[IronPython] Developing Silverlight apps using IronPython -- best strategies
Jimmy.Schementi at microsoft.com
Fri Jul 2 20:34:28 CEST 2010
> -----Original Message-----
> From: users-bounces at lists.ironpython.com [mailto:users-
> bounces at lists.ironpython.com] On Behalf Of Jan-Philip Gehrcke
> Sent: Friday, July 02, 2010 11:02 AM
> To: users at lists.ironpython.com
> Subject: [IronPython] Developing Silverlight apps using IronPython -- best
> Dear list,
> I'm totally new to Silverlight (SL) development and it seems that I can benefit
> from my Python experience by combining SL with IronPython (at which I've
> never looked before, too). In the last days, I crawled the web and tried to get
> an impression of what is the best way to start.
> During this time, some questions came up...
Awesome, I'll give thoughts on these questions:
> 1) What is the cutting-edge way to deploy an SL4/IP2.6 application?
> I've basically seen two:
> - The "all-in-xap-way", with the python application and assemblies as well
> as the XAML in the xap file, as it is described in the article series at
> - The "Gestalt way", with some magic inside, allowing to place
> XAML/Python code directly in the HTML Is the first way out-of-date? Are
> there more techniques? What are advantages/disadvantages?
There are two ways of developing apps because the Silverlight application model and the HTML application model are way different. The all-in-xap-way doesn't fight Silverlight at all, but it is a fight against how you're use to making web-apps. The script-tag way doesn't fight the web at all, but requires some tricks to work in Silverlight's world (zip files for DLL's, for example).
We now advertise the script-tag way, as its most friendly to how people develop in dynamic languages, but there is nothing obsolete about the all-in-xap way. I personally prefer the script-tag way, and then I put libraries in zip files as needed. However, if you want to make a Silverlight app which runs out-of-browser, you need to use the app-in-xap way, since there in no HTML page to put script-tags on. =)
> 2) Are IP based SL applications creating much more traffic than compiled
> (C#...) ones?
> It seems to me that the IronPython assemblies either have to be delivered
> within the xap archive or by an external resource, but definitely on *each*
> application load, resulting in ~1 MB traffic per load, even for very small apps
> (okay, the browser cache will definitely help here..). If this is true, isn't this a
> huge disadvantage over compiled solutions? Is the browser cache the only
> help at this point or are there better solutions?
For the all-in-xap way, by default IronPython's assemblies are embedded in the XAP, which means that every time that app gets downloaded the full payload comes too. You can also put them on your web-server, which means all your apps can share one set of assemblies, and your users will see them download once (browser caching). For gestalt, you have the added benefit of using IronPython's assemblies from gestalt.ironpython.net, which means ALL apps that use it share the same assemblies, and a user is more likely to have it on their machine.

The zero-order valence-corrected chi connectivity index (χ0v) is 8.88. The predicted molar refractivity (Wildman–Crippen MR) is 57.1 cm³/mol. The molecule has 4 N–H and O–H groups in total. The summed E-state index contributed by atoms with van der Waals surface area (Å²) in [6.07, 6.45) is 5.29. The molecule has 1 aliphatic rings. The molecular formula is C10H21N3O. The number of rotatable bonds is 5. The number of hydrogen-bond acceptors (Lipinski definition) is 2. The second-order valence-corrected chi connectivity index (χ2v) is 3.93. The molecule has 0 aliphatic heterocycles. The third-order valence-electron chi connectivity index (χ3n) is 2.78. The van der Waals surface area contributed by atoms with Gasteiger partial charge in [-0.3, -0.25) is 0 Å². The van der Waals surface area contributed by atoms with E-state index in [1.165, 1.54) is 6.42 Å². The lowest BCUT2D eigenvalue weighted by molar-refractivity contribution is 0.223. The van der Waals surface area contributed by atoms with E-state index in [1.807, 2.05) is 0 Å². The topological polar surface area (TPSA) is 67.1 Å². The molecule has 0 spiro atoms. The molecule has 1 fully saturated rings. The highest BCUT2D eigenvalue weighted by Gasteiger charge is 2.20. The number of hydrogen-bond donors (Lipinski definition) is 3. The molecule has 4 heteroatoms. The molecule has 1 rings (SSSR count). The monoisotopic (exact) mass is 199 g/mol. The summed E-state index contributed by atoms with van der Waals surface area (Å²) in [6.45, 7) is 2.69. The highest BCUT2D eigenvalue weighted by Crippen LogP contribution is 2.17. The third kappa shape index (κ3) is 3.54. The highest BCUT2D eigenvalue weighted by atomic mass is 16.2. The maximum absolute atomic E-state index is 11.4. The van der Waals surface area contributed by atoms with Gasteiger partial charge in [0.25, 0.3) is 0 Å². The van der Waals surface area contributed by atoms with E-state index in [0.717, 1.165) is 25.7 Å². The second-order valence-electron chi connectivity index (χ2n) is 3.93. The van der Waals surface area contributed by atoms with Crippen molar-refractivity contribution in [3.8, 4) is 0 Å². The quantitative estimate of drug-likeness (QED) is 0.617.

Personally, I don't see this as any different than requiring your users have Silverlight installed ... =)
> 3) Which -- in your opinion -- is the best environment for developing an IP
> based SL app?
> For the first time, I installed Visual Web Developer..., then Visual Studio 2010
> shell and the IronPython tools CTP3. I still have to get into this.. Which tools
> do *you* use for developing IP/SL apps?
> 4) Code compilation: Is it possible to develop using IP, but to only deploy
> compiled binaries?
> I've stumbled over Pyc. How to use it within the best approach of question
> (1)? My naive mind sees two possible advantages:
> - Could this be a solution to the traffic problem in question (2), i.e. would
> this do without IP assembly provisioning?
> - For some developers it could be attractive for code obfuscation.
> I have the feeling that things are not that easy...
We don't support pre-compilation in Silverlight today. It wouldn't solve the traffic problem, as the DLR and IronPython are still required to run the pyc files. It might help make startup a bit quicker, but we haven't done performance testing to see what the actual win would be in Silverlight. In practice I prefer to import on a background thread, which does not hang the app during startup, and lets things load in as they need to.
> Because things are not very clear to me at the moment, my questions are not
> totally clear, too and leave (too) much room for answers, sorry for that. ;-)
> Anyway, I'm sure that your comments will help me to get a better overview,
> a better technical understanding and to get the feeling to start with the right
Let me know if you have any more questions; this is all perfect info to go on the website, so thanks for helping seed that content =)
> All the best,
> Jan-Philip Gehrcke
> PS: I already sent an email yesterday, without having subscribed to the list
> before. It did not show up in the archives until now. I think
> (hope) that this old mail is in a black hole now and I did not produce a
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